GameStop Corp. Earnings: What to Expect Thursday

GameStop (NYSE: GME  ) will release its quarterly report on Thursday, and investors have been skeptical about the video game retailer's ability to sustain its growth and profits in an increasingly difficult industry environment. Despite new video game consoles from Sony and Microsoft (NASDAQ: MSFT  ) , GameStop has had to overcome competition from fellow electronics retailer Best Buy (NYSE: BBY  ) while also dealing with the trend toward video game producers like Activision Blizzard (NASDAQ: ATVI  ) seeking ways to distribute their products directly to players without going through retail intermediaries.

For years, GameStop's business model worked like a charm, as gamers were willing to sell their used games at relatively low prices and buy other used games at a relatively high markup. Yet as the video game industry has evolved, GameStop has had to work hard to preserve its niche in the business, and despite its best efforts, it hasn't been entirely successful in stemming the tides working against it. Let's take an early look at what's been happening with GameStop over the past quarter and what we're likely to see in its report.

Stats on GameStop

Analyst EPS Estimate

$1.93

Change From Year-Ago EPS

(10.6%)

Revenue Estimate

$3.79 billion

Change From Year-Ago Revenue

6.3%

Earnings Beats in Past 4 Quarters

4

Source: Yahoo! Finance.

Will GameStop earnings be able to grow?
In recent months, analysts have cut their estimates on GameStop earnings, reducing January-quarter estimates by more than $0.20 per share and slashing more than 6% off their full-year fiscal 2015 projections. The stock has dropped more than 20% since mid-December.

A big part of that drop came when GameStop announced preliminary figures for the holiday season back in January. The first nine weeks of the quarter were ugly, as positive same-store sales of 7.1% domestically and 17.4% internationally came almost entirely from Sony and Microsoft's new consoles. By contrast, sales of new software dropped by 22.5%, and because of the much wider margins on software than on hardware, GameStop had to cut its expected earnings range by $0.12 to $0.19 per share.

One big threat to GameStop has come from other players in the video game industry. In January, Sony said that it would offer its PlayStation Now video game streaming service, using the power of cloud computing to offer games directly to players. By offering a distribution channel to Activision Blizzard and other video game makers, Sony hopes that players will be willing to forgo actually owning games, instead paying subscriptions to use them on demand. Although Microsoft pulled back on aspects of its Xbox One that would have been even more restrictive, the trend in the industry is working against GameStop on this score.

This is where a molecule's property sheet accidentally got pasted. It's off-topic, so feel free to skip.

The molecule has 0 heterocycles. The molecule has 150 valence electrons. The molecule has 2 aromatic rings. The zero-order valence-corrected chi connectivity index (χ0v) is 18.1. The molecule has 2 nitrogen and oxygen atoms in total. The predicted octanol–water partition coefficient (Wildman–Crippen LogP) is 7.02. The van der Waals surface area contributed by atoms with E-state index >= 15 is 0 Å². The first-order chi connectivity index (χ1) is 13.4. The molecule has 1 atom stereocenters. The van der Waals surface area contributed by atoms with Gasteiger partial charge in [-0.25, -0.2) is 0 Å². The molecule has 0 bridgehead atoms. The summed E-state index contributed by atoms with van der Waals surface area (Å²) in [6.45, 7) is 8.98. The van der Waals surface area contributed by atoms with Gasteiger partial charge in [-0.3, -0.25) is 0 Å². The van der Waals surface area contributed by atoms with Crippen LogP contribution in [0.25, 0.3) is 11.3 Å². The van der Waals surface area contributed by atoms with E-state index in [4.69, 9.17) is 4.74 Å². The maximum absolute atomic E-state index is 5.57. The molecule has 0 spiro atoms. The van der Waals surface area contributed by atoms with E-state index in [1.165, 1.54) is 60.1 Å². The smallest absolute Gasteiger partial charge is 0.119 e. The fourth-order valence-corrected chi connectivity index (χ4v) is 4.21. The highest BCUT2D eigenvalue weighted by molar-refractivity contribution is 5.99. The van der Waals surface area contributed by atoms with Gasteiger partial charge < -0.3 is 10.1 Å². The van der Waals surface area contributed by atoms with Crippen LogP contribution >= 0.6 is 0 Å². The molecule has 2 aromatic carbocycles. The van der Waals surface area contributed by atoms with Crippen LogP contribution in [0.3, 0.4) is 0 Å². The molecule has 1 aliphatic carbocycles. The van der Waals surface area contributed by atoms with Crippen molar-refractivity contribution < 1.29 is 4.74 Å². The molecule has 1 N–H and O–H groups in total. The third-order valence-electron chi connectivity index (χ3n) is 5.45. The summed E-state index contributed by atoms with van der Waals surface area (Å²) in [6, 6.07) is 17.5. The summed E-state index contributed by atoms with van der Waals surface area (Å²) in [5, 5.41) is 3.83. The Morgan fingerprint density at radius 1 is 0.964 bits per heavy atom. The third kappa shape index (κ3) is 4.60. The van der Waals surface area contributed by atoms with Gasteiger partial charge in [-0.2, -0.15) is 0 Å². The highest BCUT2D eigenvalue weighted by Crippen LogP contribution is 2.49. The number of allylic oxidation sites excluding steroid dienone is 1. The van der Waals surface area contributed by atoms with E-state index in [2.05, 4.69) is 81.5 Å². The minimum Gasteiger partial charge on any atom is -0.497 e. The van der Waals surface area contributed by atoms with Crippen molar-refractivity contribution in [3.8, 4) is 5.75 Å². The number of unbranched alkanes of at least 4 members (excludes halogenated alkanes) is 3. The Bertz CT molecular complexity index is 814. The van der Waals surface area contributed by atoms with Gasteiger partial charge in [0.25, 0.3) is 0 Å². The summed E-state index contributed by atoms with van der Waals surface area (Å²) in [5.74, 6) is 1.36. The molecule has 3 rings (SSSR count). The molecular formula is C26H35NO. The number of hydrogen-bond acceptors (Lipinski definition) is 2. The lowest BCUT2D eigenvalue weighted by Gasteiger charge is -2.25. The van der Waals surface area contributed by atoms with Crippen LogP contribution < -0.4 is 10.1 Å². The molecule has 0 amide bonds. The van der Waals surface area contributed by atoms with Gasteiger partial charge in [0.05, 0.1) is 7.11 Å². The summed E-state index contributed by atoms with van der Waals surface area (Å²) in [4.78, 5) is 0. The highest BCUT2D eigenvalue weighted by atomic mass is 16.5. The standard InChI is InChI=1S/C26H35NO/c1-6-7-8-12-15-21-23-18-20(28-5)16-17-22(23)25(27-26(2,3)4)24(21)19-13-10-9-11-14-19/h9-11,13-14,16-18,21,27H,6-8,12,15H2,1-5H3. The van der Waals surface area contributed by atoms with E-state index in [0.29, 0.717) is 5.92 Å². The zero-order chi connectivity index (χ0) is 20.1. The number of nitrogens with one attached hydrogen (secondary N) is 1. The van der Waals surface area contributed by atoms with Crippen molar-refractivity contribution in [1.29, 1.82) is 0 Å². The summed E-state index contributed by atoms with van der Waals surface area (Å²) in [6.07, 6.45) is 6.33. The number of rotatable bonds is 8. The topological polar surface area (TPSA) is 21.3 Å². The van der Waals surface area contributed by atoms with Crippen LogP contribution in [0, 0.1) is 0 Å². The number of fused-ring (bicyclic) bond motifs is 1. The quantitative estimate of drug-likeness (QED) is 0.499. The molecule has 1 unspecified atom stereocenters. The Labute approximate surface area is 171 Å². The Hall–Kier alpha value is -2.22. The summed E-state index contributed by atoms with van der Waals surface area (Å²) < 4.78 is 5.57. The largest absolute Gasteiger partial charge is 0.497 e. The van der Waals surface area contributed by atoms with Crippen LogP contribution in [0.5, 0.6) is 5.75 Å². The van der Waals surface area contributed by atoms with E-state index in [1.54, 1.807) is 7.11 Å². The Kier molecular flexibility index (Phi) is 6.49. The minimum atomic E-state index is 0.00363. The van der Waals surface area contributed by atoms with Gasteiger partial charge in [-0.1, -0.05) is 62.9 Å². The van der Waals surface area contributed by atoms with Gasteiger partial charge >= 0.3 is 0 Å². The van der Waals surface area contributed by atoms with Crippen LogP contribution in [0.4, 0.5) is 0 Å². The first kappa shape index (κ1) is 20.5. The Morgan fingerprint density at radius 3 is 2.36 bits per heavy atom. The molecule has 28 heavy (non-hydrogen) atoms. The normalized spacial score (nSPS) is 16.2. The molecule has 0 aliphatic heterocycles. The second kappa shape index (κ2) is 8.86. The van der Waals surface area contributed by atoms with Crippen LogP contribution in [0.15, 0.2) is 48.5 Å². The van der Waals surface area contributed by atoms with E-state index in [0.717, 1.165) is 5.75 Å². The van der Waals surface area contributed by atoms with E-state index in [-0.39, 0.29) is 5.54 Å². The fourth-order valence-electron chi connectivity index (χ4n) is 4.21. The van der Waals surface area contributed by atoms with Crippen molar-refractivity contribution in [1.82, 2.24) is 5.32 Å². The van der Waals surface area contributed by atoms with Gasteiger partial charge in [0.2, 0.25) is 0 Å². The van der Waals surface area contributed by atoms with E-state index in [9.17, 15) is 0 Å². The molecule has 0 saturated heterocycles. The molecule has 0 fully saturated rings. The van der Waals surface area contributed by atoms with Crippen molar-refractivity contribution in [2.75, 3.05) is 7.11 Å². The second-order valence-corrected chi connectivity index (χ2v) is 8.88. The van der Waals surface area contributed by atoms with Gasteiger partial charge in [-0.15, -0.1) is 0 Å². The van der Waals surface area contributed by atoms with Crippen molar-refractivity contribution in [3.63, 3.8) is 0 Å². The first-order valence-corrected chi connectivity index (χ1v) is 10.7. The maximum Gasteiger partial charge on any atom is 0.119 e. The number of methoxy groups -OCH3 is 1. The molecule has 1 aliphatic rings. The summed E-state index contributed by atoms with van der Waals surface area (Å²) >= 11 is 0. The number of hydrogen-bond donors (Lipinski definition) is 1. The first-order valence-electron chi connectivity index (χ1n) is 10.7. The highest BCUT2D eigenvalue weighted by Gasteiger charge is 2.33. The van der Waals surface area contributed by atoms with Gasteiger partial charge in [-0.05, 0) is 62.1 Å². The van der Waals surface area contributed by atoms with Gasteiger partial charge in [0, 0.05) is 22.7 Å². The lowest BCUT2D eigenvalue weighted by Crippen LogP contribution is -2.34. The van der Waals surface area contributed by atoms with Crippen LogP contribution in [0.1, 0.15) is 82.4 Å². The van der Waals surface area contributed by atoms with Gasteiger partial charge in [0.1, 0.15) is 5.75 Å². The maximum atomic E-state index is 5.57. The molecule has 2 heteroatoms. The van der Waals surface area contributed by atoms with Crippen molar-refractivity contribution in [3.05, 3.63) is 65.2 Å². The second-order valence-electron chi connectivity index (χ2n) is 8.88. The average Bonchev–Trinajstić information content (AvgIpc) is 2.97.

Yet on the retail front, GameStop is also finding that the barriers to entry in its business are low. Best Buy has challenged GameStop on used video games for a while, but now Wal-Mart recently entered the fray with its own plans to buy and sell pre-owned games. With the ability to take store credit for use on a much wider variety of goods, gamers might be more interested in what Wal-Mart offers them for their unwanted video games than GameStop's more limited selection, forcing GameStop to offer higher value to stay competitive.

The big question GameStop faces is whether enough customers will avoid jumping to the PlayStation 4 and Xbox One, instead taking the opportunity to stock up on much-cheaper offerings for their respective predecessor consoles. If they do, then GameStop will have at least one final product cycle with which to reap the rewards of high-margin software sales for the Xbox 360 and PlayStation 3. Otherwise, though, GameStop could have serious trouble ahead.

In the GameStop earnings report, watch to see how the company expects to hold off new retail challenges while also addressing the threat of digital distribution. Only with a solid, forward-looking strategy can GameStop hope to survive in the video game industry in the long run.

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